Stocks posted significant gains last week, with both the S&P 500 (SNPINDEX:^GSPC) and the Dow Jones Industrial Average (DJINDICES:^DJI) rising by roughly 2%. The indexes are up 15% and 13%, respectively, so far in 2019 and sit just below the all-time highs established in October of last year.
Bed Bath & Beyond's customer traffic
Bed Bath & Beyond's shares have been on a sharp rebound so far in 2019. The struggling retailer in January announced mixed holiday-season sales results, with revenue declining at its physical stores and rising only modestly in the online channel. Yet the report contained some good news for investors, including falling inventory levels and reduced reliance on price cuts. Together, these trends helped shore up the chain's cash position, giving management room to work on their rebound plans.
That strategy calls for earnings to hold steady this year before starting to climb again in 2020. Investors can look for updates to that forecast when the retailer announces first-quarter results on Wednesday. Executives will feel pressure to make more concrete rebound promises now that activist investors are working to shake up the management team. The best way for Bed Bath & Beyond to defend against these moves is to show sustained improvements in its operating trends.
Wells Fargo's rebound plan
Wells Fargo is one of the first big bank stocks to report first-quarter earnings, so investors will be watching this report for signs of more strength in the broader economy. Its last outing showed steady growth in loans and deposits, with credit metrics holding up well. However, Wells Fargo continued to trail rivals in key revenue, efficiency, and profitability metrics in the wake of a series of scandals that have harmed its brand.
Those struggles likely played a role in the recent announcement that Tim Sloan would be stepping down from the CEO position. Sloan took on the job in hopes of crafting a recovery for the business, but many investors have been disappointed with the pace of progress since his appointment in late 2016.
Wells Fargo will have a chance on Friday to signal a fresh start as it looks out deeper into fiscal 2019. However, as it takes on its third CEO in as many years, shareholders are hoping that its next leader can finally steer the bank toward moving past its recent scandals.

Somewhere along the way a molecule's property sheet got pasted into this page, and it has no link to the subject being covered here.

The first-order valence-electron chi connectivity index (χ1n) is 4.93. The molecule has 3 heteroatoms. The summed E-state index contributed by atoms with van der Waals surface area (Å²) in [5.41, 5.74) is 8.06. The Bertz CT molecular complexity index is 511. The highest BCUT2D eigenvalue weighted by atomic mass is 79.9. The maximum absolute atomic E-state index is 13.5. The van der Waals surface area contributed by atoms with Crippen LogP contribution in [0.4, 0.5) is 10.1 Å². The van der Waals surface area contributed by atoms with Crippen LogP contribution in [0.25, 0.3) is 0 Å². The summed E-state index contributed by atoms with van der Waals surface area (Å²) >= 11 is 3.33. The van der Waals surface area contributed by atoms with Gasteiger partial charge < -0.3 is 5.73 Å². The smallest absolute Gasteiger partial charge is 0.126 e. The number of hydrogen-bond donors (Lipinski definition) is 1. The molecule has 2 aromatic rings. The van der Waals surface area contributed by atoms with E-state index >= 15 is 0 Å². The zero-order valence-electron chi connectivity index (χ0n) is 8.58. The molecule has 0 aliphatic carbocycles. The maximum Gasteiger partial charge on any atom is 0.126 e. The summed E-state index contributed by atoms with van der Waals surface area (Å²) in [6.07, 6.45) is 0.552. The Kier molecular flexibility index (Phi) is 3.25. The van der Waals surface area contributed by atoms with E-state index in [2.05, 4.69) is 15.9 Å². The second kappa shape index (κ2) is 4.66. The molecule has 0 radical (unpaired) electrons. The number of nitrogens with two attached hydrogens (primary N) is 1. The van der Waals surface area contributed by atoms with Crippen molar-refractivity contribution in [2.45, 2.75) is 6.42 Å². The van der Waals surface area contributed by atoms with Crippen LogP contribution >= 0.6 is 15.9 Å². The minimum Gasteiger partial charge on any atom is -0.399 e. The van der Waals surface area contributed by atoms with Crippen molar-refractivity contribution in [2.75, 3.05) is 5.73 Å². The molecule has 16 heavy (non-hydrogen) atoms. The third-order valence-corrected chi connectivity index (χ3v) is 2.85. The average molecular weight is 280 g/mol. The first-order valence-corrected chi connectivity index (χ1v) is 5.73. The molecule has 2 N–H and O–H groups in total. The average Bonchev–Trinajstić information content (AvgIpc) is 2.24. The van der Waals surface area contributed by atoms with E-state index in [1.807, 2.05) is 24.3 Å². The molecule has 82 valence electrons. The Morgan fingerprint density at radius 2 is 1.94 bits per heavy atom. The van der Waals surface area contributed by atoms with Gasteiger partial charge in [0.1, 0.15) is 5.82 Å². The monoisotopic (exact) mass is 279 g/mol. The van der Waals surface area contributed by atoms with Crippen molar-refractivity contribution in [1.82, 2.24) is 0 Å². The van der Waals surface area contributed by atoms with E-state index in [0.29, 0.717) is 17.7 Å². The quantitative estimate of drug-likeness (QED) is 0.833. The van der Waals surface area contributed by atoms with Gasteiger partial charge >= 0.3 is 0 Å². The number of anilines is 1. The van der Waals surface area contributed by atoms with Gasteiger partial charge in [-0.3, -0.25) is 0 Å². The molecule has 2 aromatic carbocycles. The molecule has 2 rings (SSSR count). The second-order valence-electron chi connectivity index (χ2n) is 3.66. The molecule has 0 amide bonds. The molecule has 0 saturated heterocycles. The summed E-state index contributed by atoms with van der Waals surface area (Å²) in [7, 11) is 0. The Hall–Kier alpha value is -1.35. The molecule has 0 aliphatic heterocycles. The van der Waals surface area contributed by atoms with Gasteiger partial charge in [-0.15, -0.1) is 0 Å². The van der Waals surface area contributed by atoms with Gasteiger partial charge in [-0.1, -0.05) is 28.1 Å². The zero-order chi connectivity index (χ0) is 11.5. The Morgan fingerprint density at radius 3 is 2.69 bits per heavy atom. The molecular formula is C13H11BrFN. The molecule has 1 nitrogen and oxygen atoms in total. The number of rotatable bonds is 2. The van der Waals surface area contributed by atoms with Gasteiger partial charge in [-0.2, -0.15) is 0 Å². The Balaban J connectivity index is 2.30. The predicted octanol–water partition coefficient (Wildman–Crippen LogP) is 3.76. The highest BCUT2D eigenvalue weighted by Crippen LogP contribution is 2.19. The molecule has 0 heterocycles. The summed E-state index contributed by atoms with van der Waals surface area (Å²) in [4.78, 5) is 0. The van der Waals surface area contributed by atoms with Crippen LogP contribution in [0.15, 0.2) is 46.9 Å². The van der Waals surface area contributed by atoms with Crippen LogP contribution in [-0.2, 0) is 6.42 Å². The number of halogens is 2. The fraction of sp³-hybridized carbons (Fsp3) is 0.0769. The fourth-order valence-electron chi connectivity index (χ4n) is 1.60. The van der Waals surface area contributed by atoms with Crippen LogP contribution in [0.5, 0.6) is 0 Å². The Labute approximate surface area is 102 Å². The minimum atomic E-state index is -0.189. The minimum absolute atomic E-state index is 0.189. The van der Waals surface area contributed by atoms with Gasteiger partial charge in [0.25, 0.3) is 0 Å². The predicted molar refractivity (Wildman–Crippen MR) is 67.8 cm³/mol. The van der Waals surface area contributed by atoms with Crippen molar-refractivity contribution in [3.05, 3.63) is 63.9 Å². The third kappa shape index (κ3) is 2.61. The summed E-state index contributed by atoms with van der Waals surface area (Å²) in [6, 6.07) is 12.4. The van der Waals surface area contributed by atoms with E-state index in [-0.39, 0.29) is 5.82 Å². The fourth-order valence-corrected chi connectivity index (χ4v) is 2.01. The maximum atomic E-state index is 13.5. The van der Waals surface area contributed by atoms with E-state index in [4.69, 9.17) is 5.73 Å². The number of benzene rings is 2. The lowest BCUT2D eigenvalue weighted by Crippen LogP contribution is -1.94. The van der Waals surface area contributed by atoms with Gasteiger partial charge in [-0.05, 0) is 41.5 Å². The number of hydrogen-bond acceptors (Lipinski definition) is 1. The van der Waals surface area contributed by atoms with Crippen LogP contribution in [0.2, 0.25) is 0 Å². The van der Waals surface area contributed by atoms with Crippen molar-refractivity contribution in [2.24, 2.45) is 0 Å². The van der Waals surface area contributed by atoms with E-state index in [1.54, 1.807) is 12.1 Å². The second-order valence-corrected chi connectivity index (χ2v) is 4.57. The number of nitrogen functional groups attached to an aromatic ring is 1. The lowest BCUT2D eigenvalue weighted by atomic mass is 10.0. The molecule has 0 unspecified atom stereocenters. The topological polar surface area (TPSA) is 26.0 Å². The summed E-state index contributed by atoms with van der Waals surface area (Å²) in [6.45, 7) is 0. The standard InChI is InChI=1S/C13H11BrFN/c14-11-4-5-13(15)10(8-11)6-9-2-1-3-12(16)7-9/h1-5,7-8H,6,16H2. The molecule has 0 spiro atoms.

PriceSmart's sales growth
PriceSmart will announce its results after the market closes on Tuesday. The international warehouse retailer hasn't impressed investors with its last few reports. Comparable-store sales declined in the fiscal first quarter, for example, and operating income fell to $25 million from $33 million a year earlier. Some of that slump can be blamed on currency-exchange-rate fluctuations, but the chain has also stumbled in a few fundamental aspects of retailing.
After touring its store footprint in recent months, interim CEO Sherry Bahrambeygui said she noted parts of the business that just weren't up to standard. "It is our responsibility to have the right merchandise at the right time, in the right quality, in the right condition, and at the right price," Bahrambeygui said in a conference call.
The new leader will have an opportunity on Tuesday to articulate how she plans to improve PriceSmart's effectiveness in each of these areas. Investors aren't expecting much in the way of a quick rebound, though, given that comps decreased in both January and February. Thus, getting that metric back into positive territory is a top priority for Bahrambeygui and her team.